With class registration beginning next week, Otterbein students are encountering unexpected issues with their degree audits. This is due to the campuswide switch from a four-credit hour model to a three-credit hour model.

“It’s not updated," said Emily Byrum, a junior business management major. "The basis of [the degree audit] is helpful, but it would be more helpful if it was updated all the way. It still says four credit hours on a lot of stuff.”

David Schneider, the university registrar, said that during any kind of change, issues are to be expected. He said that during the transition they cannot account for everything but are open to improving and refining the system. 

“With any transition there’s going to be a lot of substitutions that have to be made because we took one set of rules that were kind of set in stone and phased it into something different," said Schneider. "If students are seeing something that we’re not, we want to know about it because if we can, we want to update things and make it work for every student." 


In some cases, the degree audit program and three-credit hour model has benefited students.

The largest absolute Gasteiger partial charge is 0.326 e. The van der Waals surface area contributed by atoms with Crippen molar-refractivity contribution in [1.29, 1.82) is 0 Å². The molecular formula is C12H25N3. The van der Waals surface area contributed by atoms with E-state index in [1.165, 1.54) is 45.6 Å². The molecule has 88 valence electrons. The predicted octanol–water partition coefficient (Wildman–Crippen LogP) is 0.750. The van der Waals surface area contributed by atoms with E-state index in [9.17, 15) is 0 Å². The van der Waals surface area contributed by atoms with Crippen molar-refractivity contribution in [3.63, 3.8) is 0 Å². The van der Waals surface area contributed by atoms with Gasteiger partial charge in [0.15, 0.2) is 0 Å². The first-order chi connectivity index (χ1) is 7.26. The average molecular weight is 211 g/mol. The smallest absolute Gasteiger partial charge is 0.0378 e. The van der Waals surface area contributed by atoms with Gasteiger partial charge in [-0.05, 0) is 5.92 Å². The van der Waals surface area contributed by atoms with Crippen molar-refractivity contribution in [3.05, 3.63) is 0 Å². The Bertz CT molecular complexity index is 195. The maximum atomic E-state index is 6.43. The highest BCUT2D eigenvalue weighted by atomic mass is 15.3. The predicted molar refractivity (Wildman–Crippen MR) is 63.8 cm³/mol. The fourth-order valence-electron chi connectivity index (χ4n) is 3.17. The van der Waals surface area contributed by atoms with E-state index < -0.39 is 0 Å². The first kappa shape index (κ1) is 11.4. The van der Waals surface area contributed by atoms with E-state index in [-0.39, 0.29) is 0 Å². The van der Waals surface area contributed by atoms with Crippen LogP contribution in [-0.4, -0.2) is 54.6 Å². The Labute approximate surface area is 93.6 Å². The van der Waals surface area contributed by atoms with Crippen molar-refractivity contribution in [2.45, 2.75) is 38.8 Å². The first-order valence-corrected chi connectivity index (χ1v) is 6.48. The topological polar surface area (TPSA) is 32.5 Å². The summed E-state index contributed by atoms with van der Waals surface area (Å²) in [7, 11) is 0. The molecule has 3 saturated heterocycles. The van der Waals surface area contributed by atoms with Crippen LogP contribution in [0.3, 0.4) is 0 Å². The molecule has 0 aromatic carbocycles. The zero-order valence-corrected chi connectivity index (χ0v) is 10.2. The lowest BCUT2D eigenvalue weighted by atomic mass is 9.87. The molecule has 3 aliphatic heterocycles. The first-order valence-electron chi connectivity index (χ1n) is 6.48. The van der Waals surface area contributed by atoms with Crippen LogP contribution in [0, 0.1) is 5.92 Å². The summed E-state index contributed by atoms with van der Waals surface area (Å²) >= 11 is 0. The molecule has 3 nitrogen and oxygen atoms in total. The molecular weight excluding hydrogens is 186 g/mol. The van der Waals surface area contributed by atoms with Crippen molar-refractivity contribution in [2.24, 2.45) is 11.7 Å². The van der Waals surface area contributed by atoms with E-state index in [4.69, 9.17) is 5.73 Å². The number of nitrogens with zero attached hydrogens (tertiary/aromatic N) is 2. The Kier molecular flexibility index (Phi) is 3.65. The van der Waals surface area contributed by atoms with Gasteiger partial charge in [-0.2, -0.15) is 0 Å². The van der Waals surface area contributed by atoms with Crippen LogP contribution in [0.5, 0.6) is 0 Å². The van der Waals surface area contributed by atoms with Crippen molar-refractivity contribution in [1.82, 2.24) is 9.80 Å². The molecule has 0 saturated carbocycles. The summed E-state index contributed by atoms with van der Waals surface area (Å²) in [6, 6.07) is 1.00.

“The audit is updated, and it has been very helpful because I actually changed my major from nursing to business administration," said junior Gavin Carns. "It helped me realize what classes I needed to take over the summer and get caught up."

Schneider said the university will work with students to fix whatever issues that may be occurring. 


“We find a way to accommodate the student first and figure out the rest later," said Schneider. "The checkboxes that were there when you first started should still be the same thing. You may be taking a different course, but it will still fulfill the requirement just the same.”

He said that freshman and future students will not experience the transition issues that upperclassmen are. 

The next change in the registration system will occur in the 2019-20 school year. Schneider said that it will be the “next generation of the degree audit tool” and will be more modern, allowing students and advisers to plan out course schedules multiple terms in advance.